filed her original Complaint in the Circuit Court of Cook
County on February 18, 2016. The FAC was filed on February
22, 2016; and summons and the FAC were served upon the City
of Chicago and Defendant Unknown Police Officer on February
29, 2016. The case was removed to federal court on March 10,
2016. Medina was first named as a Defendant in
Plaintiff's SAC, which was filed on April 29, 2016.
argues that her claims against Medina are not time-barred
because the SAC, in which Plaintiff first identified Medina,
relates back to the filing of the original Complaint in state
court on February 18, 2016. Where an amendment changes the
party or the name of a party against whom a claim is made,
that amendment relates back to the original complaint
“if, within the period provided by Rule 4(m) for
serving the summons and complaint, the party to be brought in
by amendment: (i) received such notice of the action that it
will not be prejudiced in defending on the merits; and (ii)
knew or should have known that the action would have been
brought against it, but for a mistake concerning the proper
party's identity.” Fed.R.Civ.P. 15(c)(1)(C).
Previously, the Seventh Circuit consistently held that
“‘relation back' on grounds of ‘mistake
concerning the identity of the proper party' does not
apply where the plaintiff simply lacks knowledge of the
proper defendant.” Hall v. Norfolk S. Ry. Co.,
469 F.3d 590, 596 (7th Cir. 2006) (citing King v. One
Unknown Fed. Corr. Officer, 201 F.3d 910, 914 (7th Cir.
2000); Eison v. McCoy, 146 F.3d 468, 472 (7th Cir.
1998); Baskin v. City of Des Plaines, 138 F.3d 701,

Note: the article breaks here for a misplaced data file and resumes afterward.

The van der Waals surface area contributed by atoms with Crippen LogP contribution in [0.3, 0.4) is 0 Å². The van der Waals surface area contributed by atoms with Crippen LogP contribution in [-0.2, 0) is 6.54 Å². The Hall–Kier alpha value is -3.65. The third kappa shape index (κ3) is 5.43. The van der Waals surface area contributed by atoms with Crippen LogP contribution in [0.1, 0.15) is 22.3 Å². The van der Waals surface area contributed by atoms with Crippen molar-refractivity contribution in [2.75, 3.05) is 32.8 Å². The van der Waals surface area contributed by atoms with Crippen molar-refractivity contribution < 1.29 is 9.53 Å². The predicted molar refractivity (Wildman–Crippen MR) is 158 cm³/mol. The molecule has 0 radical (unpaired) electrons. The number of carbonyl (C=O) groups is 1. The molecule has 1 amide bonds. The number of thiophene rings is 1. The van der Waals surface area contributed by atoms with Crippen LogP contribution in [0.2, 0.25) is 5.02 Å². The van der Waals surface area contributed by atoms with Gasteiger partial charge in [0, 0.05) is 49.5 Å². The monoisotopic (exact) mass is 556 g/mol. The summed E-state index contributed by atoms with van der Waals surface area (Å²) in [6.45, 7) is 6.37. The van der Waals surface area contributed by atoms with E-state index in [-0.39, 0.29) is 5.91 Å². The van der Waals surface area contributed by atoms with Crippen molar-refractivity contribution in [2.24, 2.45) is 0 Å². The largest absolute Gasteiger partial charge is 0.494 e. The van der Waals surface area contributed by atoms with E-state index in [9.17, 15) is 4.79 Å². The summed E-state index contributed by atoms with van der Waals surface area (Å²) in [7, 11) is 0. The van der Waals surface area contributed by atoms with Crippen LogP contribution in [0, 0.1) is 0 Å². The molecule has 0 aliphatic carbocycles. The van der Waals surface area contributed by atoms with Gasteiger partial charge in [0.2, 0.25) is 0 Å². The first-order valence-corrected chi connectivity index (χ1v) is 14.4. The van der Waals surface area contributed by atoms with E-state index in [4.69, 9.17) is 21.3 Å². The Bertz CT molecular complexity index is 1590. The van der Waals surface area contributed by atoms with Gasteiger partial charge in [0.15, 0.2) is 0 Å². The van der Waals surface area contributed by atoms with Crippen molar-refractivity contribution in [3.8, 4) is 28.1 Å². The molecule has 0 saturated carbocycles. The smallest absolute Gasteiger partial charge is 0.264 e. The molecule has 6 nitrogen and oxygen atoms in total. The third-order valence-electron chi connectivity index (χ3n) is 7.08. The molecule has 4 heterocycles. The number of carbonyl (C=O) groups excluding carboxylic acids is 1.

704 (7th Cir. 1998); Worthington v. Wilson, 8 F.3d
1253, 1257 (7th Cir. 1993)). This is known as the John Doe
rule. However, after the Supreme Court's decision in
Krupski v. Costa Crociere S.p.A., 560 U.S. 538
(2010), the Seventh Circuit, in Joseph v. Elan
Motorsports Techs. Racing Corp., 638 F.3d 555 (7th Cir.
[t]he only two inquiries that the district court is now
permitted to make in deciding whether an amended complaint
relates back to the date of the original one are, first,
whether the defendant who is sought to be added by the
amendment knew or should have known that the plaintiff, had
it not been for a mistake, would have sued him instead or in
addition to suing the named defendant; and second, whether,
even if so, the delay in the plaintiff's discovering his
mistake impaired the new defendant's ability to defend
Joseph, 638 F.3d at 559-60.
in this district disagree on whether lack of knowledge of a
defendant's identity counts as a mistake
post-Krupski. Compare Vandenburgh v. Bannockburn
Police OfficerRobert Ogden, No. 15 C 6191,
2016 WL 403663, at *3 (N.D. Ill. Feb. 3, 2016) (holding that,
even after Krupski, plaintiff's lack of
knowledge of the proper defendant does not allow for relation
back under Rule 15(c)(1)(C)'s mistake requirement)
with White v. City of Chicago, No. 14 CV 3720, 2016